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* 50 years of memories of Fort Dauphin (now Tolagnaro), Madagascar…

August 2, 2015

[several yrs ago (2008?) while I was visiting Tolagnaro, I was asked for some reflections on my time living in that town. This is a somewhat edited and expanded version of that]

As the age of 60 is no longer so far down the road, here I am with almost 50 years of memories FortDauphinof this dear little town that used to be called Fort Dauphin and now is known as Faradofay (Malagasy for “Fort Dauphin”) or Tolanaro or Tolagnaro (my favorite) or even Taolagnaro.

How do I have this many years of memories of that town?  By moving there when I was only 8, living there from 1966 to 1976 (while my parents taught at the American School which used to be there), visiting there pretty much yearly (with a few exceptions) from 1982 to 1995 and now having visited there 4 more times in the last 10 years or so.

During the time I lived in Fort Dauphin there was an American School and MCH dormitory for (mostly) Lutheran missionary kids located at what is now the Mahavoky Hotel campus, with about 50 to a high of 80 kids there in the school (1st through 12th grades) at any one time.

While my wife and I lived and worked in Madagascar it was watching the school and dorm eventually be moved to first Antsirabe, then, the school closed, the dorm was moved to Tana for several years, the few remaining kids going to the American School of Antananarivo.

So what are some of my memories of those years?

It’s having watched the Malagasy government from the days of the first President Tsiranana in the 1960s, who loved to come down and stay by Libanona beach, through many political changes in the early to mid-1970s, back when Ratsiraka was a young man…

It’s having driven on the road to Amboasary when it was newly paved and when the road from there to Ambovombe was a slash of red sand and clay through the Androy countryside.

It’s having watched a movie of the Apollo moon landing while lying on a <<tsihy>> (woven mat) in the moonlight in the front yard of what was then the MCH.

It’s remembering a time when what was then called Lebanon (now Libanona) was full of American Lutheran missionaries and their families every January, of remembering when there really wasn’t any tourism in Fort Dauphin and Berenty was mostly a place for the people who lived and worked there and the occasional American graduate student doing research for their doctoral studies.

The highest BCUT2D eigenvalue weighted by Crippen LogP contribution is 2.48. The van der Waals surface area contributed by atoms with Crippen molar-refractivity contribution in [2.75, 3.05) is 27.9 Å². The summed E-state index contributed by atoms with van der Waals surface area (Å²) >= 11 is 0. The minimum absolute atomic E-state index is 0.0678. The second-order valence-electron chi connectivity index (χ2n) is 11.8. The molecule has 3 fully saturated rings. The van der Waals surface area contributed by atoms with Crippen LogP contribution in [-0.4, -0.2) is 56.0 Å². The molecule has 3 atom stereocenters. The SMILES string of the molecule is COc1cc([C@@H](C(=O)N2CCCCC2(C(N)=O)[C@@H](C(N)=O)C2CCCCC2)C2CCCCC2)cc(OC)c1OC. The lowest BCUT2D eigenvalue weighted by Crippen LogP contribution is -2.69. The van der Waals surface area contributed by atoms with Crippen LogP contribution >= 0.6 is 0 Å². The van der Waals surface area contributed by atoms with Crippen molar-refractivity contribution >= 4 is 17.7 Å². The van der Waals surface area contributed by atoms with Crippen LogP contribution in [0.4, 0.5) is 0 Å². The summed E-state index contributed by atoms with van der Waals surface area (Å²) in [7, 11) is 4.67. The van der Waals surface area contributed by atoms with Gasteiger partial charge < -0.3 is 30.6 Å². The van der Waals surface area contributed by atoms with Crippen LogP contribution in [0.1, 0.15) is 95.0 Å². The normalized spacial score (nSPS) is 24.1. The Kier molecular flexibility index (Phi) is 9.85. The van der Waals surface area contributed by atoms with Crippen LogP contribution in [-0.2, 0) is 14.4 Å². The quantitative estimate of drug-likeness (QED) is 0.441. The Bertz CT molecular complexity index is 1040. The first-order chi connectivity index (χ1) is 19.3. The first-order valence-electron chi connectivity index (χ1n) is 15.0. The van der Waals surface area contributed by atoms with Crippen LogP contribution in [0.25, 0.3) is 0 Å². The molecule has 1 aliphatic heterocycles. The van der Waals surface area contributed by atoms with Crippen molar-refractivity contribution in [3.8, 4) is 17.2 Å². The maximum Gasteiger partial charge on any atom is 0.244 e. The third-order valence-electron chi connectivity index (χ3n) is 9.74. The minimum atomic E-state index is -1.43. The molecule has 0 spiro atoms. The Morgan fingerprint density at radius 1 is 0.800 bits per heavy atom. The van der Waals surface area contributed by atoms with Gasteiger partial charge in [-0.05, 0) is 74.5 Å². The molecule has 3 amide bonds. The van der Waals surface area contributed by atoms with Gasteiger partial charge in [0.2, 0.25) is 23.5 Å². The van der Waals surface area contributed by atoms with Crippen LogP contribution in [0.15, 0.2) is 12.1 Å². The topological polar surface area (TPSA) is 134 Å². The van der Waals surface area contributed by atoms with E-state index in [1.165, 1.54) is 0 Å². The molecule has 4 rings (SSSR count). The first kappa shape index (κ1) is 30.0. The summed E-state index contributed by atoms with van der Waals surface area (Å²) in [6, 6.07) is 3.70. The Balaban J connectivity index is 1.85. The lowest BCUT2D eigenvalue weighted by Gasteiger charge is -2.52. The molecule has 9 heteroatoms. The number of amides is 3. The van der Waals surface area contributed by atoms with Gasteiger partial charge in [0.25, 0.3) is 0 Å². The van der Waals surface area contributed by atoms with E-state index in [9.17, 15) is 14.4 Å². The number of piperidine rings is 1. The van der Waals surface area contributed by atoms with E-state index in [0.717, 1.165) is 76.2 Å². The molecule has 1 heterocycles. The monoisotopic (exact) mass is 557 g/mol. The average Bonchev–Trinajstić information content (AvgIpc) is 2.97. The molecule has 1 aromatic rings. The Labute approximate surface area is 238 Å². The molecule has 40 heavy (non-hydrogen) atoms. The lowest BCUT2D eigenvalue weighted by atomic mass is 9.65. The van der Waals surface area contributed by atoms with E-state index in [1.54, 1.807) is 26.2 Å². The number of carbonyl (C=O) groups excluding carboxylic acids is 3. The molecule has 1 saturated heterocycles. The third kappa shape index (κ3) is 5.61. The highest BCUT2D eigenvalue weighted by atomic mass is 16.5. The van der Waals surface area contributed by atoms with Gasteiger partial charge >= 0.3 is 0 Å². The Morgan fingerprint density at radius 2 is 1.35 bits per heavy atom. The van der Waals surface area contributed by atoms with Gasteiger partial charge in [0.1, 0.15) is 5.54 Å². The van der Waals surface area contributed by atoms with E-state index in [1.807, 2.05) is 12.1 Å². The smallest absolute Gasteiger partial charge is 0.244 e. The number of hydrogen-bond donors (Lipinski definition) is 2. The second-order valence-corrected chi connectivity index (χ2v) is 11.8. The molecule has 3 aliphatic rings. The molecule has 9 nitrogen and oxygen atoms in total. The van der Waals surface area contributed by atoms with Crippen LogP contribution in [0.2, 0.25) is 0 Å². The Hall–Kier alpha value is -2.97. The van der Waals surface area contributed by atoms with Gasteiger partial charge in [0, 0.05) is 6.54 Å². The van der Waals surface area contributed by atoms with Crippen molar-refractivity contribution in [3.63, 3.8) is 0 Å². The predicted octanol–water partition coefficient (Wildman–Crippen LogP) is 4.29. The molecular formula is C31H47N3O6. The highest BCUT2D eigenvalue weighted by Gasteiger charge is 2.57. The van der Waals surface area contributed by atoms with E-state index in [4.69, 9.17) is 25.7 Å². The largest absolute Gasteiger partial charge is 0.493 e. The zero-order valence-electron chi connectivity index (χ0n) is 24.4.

It goes back to before the Catholic Cathedral was built, to a time when Fort Dauphin had a busy, mostly French Club Nautique (which we called the “Yacht Club”) at the Lanirano lake.  When you walked in the shade of <<filao>> (long-needled pine) trees pretty much from the top of Nakling hill all the way down to the beach (before the cyclone of 1975).  When the now abandoned Libanona motel was being built and the French Foreign Legion used to drive down from Antsirananana(?!) on training exercises, camping on the Lebanon rock beach.

A time when there were probably 50 or more French families living in town involved with sisal, fishing, running French companies, etc.

It was a time before 4x4s were necessary, when the road were such you could pick up a VW bug in Toamasina and easily drive it down to Toliary and then across to Fort Dauphin.

A time when there were only half the people living in the Anosy area and two or three times the forests.

During my last several visits there, it’s now become the reality of meeting the adult men who were the sons of the <<Karana>> shop keepers my parents bought things from, who now, like their fathers, still stand in the doors of their stores, watching the world move by.

It’s the reality of guards and their families still sleeping in lean-tos outside of stores, of cooked <<bageda>> (form of sweet potato) and giant bananas still for sale along the street, and small piles of charcoal and roasted peanuts, which sadly have become both much smaller and more expensive.

It’s still the sound of dogs barking at night, of up to very heated conversations during the day, of moonlight so bright and clear you can read by it…and the list goes on.

And it’s now some big changes, many of them related to the massive ilmenite mining operation whose structures and electric lights now surround Tolagnaro, from the mine and processing facilities north of the Lanirano lake to housing near Bezavona to more housing and a brand new harbor across the bay from the Libanona swimming beach.

It’s so many more people, so many of them so very, very poor.

It’s the now “old” harbor, standing mostly empty, with a brand new one located out at Whale Point.

It’s still some of the same 4TL taxis running around town, rebuilt Lord only knows how many times.

It’s so many fewer trees in almost every direction.

It’s a pretty much destroyed road from Tolagnaro at least as far as Amboasary.

And yet it’s still a raw beauty of hills and ocean and white sand beaches and palm trees and filao, whistling in the wind.

And the people who live here, as stoic to the hardships they face as they are friendly.

And it’s a whole lot of memories, most of them good, for which I am very thankful.

  1. One of the strange aspects of this much memory of this place is that with half the population of Madagascar now less than 20 years old, I have a whole lot of memories of that place that many of those living there don’t have.

  2. Tammie White permalink

    Hey Tom,

    Tammie White here. I attended school with you in 1975-1976 . I was one of those Tanzania students. Fond memories.

    • Hey Tammie White! This is Julie (Johnson) Bonde. I”d love to catch up. please suggest how I might do that! thanks, Julie

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